Seyfarth Synopsis: The Fourth Circuit in a case of first impression held that Title IX entitles transgender students to use the bathroom that matches their gender identity. Though that ruling only discusses Title IX, the Court’s language and reasoning may have implications for Title VII jurisprudence.

The Fourth Circuit has become the first Federal Circuit to weigh in on bathroom access for transgender students. In G.G. v. Gloucester County School Board, Case No. 15-2056 the court deferred to the U.S. Department of Education’s guidance that Title IX, which permits segregation of toilet, locker room, and shower facilities on the basis of “sex,” prohibits restriction of restrooms on the basis of “gender identity” as well as assigned sex. This ruling not only places the Circuit at odds with state “bathroom bills”, but also has potential implications for the Circuit’s interpretation of Title VII.

In G.G., plaintiff, a transgender boy, was prevented from using the men’s restroom at his high school due to a policy enacted by the school board specifically in response to his gender transition. G.G. sued for gender discrimination under Title IX and the Equal Protection Clause and requested a preliminary injunction allowing him to use the bathroom aligning with his gender identity. The District Court for the Eastern District of Virginia dismissed G.G.’s Title IX claim holding that Title IX prohibits discrimination on the basis of sex and not on the basis of other concepts such as gender, gender identity, or sexual orientation.

The Fourth Circuit reversed the District Court’s dismissal of G.G.’s Title IX claim. The Court held that Auer deference required the Court to defer to the Department of Education’s interpretation of Title IX regulations, which indicated that transgender students could use hygienic facilities (such as restrooms) consistent with their gender identity regardless of the sex assigned at birth. The Court further found the Department of Education’s position regarding access to restrooms for transgender individuals consistent with the position of other federal agencies, including the Equal Employment Opportunity Commission.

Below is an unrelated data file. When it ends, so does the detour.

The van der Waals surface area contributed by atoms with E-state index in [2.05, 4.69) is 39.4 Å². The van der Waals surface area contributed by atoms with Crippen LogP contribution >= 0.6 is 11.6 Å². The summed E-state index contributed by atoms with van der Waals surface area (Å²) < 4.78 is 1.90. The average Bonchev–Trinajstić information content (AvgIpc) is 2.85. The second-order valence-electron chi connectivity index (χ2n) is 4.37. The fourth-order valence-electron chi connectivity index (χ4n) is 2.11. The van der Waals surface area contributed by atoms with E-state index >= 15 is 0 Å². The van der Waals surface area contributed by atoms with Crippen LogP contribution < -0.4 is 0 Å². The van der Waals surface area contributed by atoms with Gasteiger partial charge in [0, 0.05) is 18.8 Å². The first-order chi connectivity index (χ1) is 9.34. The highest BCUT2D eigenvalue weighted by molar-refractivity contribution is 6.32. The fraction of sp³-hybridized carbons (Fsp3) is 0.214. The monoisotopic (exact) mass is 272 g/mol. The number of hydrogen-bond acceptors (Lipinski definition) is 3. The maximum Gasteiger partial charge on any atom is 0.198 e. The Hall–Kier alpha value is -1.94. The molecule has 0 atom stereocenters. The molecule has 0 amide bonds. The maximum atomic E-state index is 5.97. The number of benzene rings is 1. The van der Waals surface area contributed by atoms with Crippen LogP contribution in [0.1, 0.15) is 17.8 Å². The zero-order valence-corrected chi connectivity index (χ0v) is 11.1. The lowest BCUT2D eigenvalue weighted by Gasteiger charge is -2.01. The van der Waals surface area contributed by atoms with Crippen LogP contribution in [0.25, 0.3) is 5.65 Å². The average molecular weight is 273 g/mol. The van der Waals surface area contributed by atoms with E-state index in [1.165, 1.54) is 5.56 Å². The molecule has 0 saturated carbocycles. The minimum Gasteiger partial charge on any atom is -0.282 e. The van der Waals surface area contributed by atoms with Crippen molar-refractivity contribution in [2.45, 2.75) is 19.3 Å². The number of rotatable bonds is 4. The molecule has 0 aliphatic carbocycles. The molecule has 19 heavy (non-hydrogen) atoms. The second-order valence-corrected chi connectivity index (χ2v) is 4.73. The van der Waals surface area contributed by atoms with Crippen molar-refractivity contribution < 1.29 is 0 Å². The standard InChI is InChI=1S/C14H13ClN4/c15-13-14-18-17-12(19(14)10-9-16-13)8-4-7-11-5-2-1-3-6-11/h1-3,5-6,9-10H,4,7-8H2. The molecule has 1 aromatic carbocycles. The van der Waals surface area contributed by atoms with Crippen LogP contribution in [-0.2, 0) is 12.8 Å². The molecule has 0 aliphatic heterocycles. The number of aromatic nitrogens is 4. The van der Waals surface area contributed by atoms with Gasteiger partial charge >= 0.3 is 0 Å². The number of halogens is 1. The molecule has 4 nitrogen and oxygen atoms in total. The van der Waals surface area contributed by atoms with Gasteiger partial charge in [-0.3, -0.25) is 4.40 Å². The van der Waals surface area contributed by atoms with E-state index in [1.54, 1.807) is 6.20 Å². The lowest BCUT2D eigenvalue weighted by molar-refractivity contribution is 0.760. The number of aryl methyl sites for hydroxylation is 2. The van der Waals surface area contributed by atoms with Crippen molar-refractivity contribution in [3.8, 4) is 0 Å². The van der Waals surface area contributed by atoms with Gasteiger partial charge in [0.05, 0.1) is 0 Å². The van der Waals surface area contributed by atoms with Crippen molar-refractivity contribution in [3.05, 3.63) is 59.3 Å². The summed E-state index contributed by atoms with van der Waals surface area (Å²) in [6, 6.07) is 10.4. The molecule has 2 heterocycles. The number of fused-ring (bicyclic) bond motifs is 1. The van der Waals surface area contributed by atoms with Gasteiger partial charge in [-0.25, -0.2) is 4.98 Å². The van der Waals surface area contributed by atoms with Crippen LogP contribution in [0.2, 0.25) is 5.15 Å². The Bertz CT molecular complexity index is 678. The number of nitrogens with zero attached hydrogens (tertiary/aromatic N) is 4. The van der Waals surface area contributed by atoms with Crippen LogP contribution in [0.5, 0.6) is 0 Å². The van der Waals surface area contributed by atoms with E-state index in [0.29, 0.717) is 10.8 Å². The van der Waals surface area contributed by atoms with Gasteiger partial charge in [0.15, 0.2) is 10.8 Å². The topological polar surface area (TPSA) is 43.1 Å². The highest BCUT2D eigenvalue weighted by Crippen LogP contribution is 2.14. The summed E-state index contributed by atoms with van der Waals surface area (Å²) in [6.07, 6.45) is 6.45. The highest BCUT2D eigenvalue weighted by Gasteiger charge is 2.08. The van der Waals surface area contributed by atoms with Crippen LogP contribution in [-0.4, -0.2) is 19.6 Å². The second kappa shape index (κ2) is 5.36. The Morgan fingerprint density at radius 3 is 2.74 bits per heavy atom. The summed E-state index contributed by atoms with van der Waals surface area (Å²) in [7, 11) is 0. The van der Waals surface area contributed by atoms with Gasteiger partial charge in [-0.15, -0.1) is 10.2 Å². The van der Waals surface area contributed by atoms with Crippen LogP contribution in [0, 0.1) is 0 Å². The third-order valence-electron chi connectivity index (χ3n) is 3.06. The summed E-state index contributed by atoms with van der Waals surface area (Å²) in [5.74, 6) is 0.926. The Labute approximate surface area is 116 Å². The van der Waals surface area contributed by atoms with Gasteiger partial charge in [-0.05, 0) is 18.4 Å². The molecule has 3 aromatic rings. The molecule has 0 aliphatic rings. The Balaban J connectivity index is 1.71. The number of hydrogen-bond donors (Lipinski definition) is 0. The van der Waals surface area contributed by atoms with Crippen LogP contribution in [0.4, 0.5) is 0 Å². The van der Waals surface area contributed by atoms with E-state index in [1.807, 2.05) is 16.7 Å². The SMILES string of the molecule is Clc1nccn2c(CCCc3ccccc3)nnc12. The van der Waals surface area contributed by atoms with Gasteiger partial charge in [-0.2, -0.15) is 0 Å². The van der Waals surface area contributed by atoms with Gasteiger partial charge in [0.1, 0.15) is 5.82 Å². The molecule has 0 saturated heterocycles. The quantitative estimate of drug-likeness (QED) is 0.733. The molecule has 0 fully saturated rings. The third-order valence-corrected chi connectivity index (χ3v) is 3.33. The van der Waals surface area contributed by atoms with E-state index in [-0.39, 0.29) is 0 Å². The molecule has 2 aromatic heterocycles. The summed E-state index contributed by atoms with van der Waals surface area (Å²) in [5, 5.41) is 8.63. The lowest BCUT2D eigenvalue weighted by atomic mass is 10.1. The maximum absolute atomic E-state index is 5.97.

G.G. is an important decision for employers. While the lawsuit arose under Title IX not Title VII, the reasoning of the Court readily applies to Title VII given the similar verbiage of the statutes and the regular practice of courts to look to case law under both statutes. It is expected that Title VII litigants going forward will increasingly cite G.G, to bolster their argument that courts should defer to the EEOC’s position that Title VII’s prohibition on sex-discrimination encompasses gender identity. Indeed, as we have blogged previously, a case, ACLU v. McCrory, has already been filed challenging North Carolina’s “bathroom bill”, alleging harm under Titles IX and VII and under the Equal Protection Clause of the Constitution.

While the reasoning of G.G. is unlikely to be universally adopted by courts analyzing gender identity claims under Title VII or Title IX, the decision adds voice to the growing chorus of support for the argument that claims of gender identity discrimination are actionable under current Federal law. Employers should consult with counsel to evaluate their internal policies, practices and procedures with an eye toward gender identity claims.